The Right to Recall the Rascals
By John Armor. This column originally appeared on Townhall.com on February 2, 2010.
Do the citizens of the states have a constitutional right to recall their Members of Congress before the end of their set terms, if they become satisfied that their Members are seriously harming the interests of the people who elected them?
The U.S. Constitution states no right to recall federal officials. But that's not the end of the inquiry, only the beginning.
There are two main reasons why the right of recall can be established for all elected officials, including Members of Congress. One is that the Constitution delegates general election law to the states. The other is that the 10th Amendment reserves to the states and the people all rights not delegated to the national government.
High school textbooks say, and almost all people believe, that voting at the beginning was restricted to white, male property owners. All three points are false. The 1790 Census revealed that 5,000 property-owning residents of the Commonwealth of Virginia were free blacks eligible to vote. Some non-property owners were allowed to vote in some states; blacks were allowed to vote in some states; and the rarest exception was that women were allowed to vote in New Jersey. This variety of who was allowed to vote underscores that the Constitution gave freedom of definition of election processes to the states.
The right of recall has been rarely used, but it is older than the United States. It appears in the Massachusetts Charter of 1691. Several states included it when they rewrote their constitutions after the American Revolution. Recall of U.S. Senators was specifically included after 1789. It was not by popular vote, but by vote of the state legislatures, the "electorate" for Senators per the original Constitution.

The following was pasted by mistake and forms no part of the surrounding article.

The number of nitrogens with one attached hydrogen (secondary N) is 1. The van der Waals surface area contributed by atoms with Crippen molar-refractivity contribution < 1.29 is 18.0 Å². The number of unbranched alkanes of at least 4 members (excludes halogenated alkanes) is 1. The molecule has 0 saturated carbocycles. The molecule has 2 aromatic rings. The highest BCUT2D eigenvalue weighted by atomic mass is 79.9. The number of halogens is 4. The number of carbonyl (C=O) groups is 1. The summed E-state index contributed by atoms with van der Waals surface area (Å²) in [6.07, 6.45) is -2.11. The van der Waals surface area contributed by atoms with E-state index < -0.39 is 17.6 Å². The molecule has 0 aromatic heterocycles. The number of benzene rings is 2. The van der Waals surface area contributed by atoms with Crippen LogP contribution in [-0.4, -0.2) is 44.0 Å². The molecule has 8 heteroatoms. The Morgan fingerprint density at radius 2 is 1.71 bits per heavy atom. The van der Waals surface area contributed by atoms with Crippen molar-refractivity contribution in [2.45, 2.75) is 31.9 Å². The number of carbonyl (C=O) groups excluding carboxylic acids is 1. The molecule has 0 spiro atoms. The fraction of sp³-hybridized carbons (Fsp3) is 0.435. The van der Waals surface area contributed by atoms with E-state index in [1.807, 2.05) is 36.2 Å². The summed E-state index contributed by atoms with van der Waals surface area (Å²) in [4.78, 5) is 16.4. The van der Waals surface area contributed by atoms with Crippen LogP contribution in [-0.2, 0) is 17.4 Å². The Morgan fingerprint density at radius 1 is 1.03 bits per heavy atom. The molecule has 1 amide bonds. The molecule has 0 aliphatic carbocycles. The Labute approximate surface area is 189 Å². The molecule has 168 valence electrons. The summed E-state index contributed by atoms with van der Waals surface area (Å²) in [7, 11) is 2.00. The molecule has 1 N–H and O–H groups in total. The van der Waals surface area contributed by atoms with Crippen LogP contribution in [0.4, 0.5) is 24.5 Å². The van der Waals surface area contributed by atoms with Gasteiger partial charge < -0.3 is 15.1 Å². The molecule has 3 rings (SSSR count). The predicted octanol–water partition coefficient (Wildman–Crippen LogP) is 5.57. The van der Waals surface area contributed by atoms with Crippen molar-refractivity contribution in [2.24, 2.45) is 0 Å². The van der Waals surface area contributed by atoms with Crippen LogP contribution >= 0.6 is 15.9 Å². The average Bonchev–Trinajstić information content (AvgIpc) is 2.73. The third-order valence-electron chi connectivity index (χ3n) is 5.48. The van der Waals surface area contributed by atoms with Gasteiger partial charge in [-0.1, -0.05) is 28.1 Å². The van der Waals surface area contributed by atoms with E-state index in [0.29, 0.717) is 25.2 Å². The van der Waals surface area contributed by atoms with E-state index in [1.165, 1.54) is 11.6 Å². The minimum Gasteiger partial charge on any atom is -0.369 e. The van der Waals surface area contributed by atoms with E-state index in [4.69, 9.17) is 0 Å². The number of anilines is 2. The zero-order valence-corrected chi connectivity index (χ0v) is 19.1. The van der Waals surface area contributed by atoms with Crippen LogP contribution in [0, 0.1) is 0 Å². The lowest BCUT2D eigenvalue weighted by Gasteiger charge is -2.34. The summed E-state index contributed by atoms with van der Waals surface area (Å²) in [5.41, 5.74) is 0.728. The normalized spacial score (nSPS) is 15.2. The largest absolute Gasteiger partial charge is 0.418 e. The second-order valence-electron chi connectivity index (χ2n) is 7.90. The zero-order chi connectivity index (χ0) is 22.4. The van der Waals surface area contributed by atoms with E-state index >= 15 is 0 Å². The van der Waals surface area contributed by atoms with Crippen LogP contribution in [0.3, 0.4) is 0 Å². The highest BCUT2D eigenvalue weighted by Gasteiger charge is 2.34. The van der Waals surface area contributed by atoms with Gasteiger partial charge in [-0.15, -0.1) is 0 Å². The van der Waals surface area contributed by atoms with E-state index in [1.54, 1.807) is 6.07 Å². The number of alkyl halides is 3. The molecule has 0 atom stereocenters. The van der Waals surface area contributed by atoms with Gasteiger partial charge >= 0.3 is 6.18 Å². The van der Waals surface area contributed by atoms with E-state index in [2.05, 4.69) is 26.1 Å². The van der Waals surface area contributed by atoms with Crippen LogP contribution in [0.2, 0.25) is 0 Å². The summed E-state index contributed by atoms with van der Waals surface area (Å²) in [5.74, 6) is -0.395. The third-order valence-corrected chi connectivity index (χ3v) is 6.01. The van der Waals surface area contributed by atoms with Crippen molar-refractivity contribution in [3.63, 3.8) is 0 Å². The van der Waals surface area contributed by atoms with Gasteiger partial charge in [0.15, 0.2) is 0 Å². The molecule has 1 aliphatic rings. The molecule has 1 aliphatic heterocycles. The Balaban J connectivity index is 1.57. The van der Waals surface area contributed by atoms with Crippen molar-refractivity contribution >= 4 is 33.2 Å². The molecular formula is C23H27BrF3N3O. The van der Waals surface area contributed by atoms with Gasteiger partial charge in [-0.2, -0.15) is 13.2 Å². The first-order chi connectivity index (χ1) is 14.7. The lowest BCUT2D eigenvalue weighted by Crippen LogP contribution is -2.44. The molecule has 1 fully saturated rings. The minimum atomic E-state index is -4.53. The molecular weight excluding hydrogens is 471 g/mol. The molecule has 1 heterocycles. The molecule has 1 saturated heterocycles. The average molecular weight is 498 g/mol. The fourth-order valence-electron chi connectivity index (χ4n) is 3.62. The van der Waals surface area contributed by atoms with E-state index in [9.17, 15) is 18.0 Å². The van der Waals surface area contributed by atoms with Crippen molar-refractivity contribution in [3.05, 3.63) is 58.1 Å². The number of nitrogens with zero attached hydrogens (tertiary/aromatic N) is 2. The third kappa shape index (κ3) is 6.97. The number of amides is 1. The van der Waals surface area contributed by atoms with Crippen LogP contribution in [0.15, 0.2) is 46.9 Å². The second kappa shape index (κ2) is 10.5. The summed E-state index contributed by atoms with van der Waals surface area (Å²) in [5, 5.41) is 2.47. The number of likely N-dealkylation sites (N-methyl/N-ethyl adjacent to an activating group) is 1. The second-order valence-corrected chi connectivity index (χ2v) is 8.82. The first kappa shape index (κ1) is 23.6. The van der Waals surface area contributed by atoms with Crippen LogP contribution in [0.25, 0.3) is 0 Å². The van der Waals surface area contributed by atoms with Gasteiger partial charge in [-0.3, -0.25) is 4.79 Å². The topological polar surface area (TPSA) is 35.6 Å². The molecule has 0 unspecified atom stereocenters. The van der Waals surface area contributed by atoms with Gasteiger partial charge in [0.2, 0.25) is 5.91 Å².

Some will argue that a 1995 Supreme Court decision (U.S. Term Limits v. Thornton) saying that term limits on Members of Congress cannot be set by state law means that states cannot recall federal officials. However, there was a deliberate decision by the Constitutional Convention not to apply term limits to any elected federal official. They could have done the same with respect to recalls, which are part of the election process. But instead, they delegated the whole election process to the states. Whether or not the Court was correct in saying that term limits constitute a qualification of office, recall is not a qualification of office but merely part of the electoral process, which was left to the states.
Around the turn of the 20th century, popular recall provisions were inserted in the constitutions of numerous states. Some referred to recalling federal officials. The clearest language is a more recent addition to the New Jersey constitution, which became effective in 1995:
"The people reserve unto themselves the power to recall, after at least one year of service, any elected official in this State or representing this State in the United States Congress."